It is official. The Austrian busy little cyber bees, who are not too much eager to pay for the digital content, can forget about the Pirate Bay, Isohunt.to, 1337x.to, and h33t.to. You do not have to ask why, do you? The Europeans are trying to make a point in an endless fight against piracy, or what?
On the other hand, we just could not help ourselves noticing an impressive list of countries, which have agreed to cancel the local hospitality for these notorious pirate websites. So, what is this supposed to mean? Are we going to eradicate cyber piracy in Europe? Somehow, we are not too optimistic about it.
Why? Well, for what is worth, the online pirates have proven themselves more than once to be one tough opponent. Their ability to change, adapt, and find new creative ways to continue with their forbidden work is quite an impressive one. They will think of something, in the meantime, that is for sure.
The only thing we are not sure about is, how long this meaningless legal game of a cat and a mouse is going to last. Until we become dead tired, or Hollywood spends all of its money for lawsuits, or pirates disappeared completely, or else? Or we stop writing about this topic?
The busy little legal bees in the MPAA (The Motion Picture Association of America) have obviously found a way to end the pirate reign of the MovieTube. This notorious piracy website, including a couple more similar sites associated with it are offline.
But, for what is worth, this is only the beginning. The MPAA is after some legal blood, including the substantial compensation claims. Yet, it is always interesting to see what is going to happen in the legal, financial and piracy aftermath of these events.
Is it possible to end the online piracy with a single lawsuit? How come we cannot find a middle ground after all of this time? The entertainment industry is merciless and unwilling to compromise, while on the other side, the pirates themselves are stubborn and innovative.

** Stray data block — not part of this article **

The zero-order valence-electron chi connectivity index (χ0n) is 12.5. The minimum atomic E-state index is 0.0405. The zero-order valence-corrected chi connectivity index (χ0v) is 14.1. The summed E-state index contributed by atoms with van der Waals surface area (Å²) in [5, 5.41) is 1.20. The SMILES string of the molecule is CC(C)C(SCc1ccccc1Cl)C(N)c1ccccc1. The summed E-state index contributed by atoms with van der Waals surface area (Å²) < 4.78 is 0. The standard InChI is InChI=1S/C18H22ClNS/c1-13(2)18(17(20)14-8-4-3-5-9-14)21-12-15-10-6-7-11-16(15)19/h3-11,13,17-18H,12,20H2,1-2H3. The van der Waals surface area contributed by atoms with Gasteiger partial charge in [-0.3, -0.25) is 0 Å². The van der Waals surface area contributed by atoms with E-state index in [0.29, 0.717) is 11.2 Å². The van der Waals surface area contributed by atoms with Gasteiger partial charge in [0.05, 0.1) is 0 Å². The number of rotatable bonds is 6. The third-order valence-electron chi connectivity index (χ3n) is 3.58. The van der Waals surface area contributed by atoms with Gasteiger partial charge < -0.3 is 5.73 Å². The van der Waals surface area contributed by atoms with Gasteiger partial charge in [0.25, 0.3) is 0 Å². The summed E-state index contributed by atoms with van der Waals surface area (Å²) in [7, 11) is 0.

It sounds like a nice scenario for a disaster movie. The only difference is that we are talking about the real life people and events within the virtual world. There is no win-win outcome here. Does the entertainment industry earn more than enough? Can the pirates find other things to do? Questions with no answer.
It is nice thing to fight piracy from the Hollywood’s perspective. However, there is this question, we need to ask. Can you exaggerate a little bit, from time to time? We dare to say, this is exactly what has happened in the UK cyber and law field. Have you heard about their piracy laws?
The UK lawmakers have adopted one of the most rigorous no-copy policies in the entire cyber history and world. Even if you are the rightful owner of a certain video or music CD or similar, you cannot make a copy for yourself. Under any circumstances. Seriously?
Not so long ago, this strange law, at least to say, had a reasonable limitation. You can get yourself in trouble, if you make copies in order to share them with your friends, or earn money by doing so. This make sense, but what is with this no-copy zero tolerance?
How they are going to prove that the UK users have done something wrong, in the first place? They are going to chase or spy people in their living or bedrooms? It just does not make any sense. So, what should we do? Leave your CDs at home when you are planning to travel to London. Right?
It took grandpa Microsoft eleven years to shut down the pirate Windows 2000 and Windows NT 4.0 source code. Better ever than never. Is that a new motto in an endless and epic fight against the online piracy? Or, maybe we are supposed to send a completely different kind of a message to the pirates.
No matter where you are, and no matter how long is going to take, we are going to get you, sooner or later, this way or another. However, the damage has already been done. What is there for Microsoft possible to gain? Some kind of a personal satisfaction in a constant pursuit after the cyber justice?
So many things are in the troubled mind of our dear grandpa Microsoft. Windows 10 is so much more than the latest OS. The pirate versions of the extremely popular and stubborn XP and Windows 7 OS systems are the self-eating cancer in the once very profitable Microsoft’s tissue, for real.
You just cannot shut down millions of computers all over the world, which are running the private versions, can you? On the other hand, you cannot pretend that business is as usual. Right? One pirate ship is down. The entire fleet is still around somewhere. Is grandpa Microsoft to tired to sail again?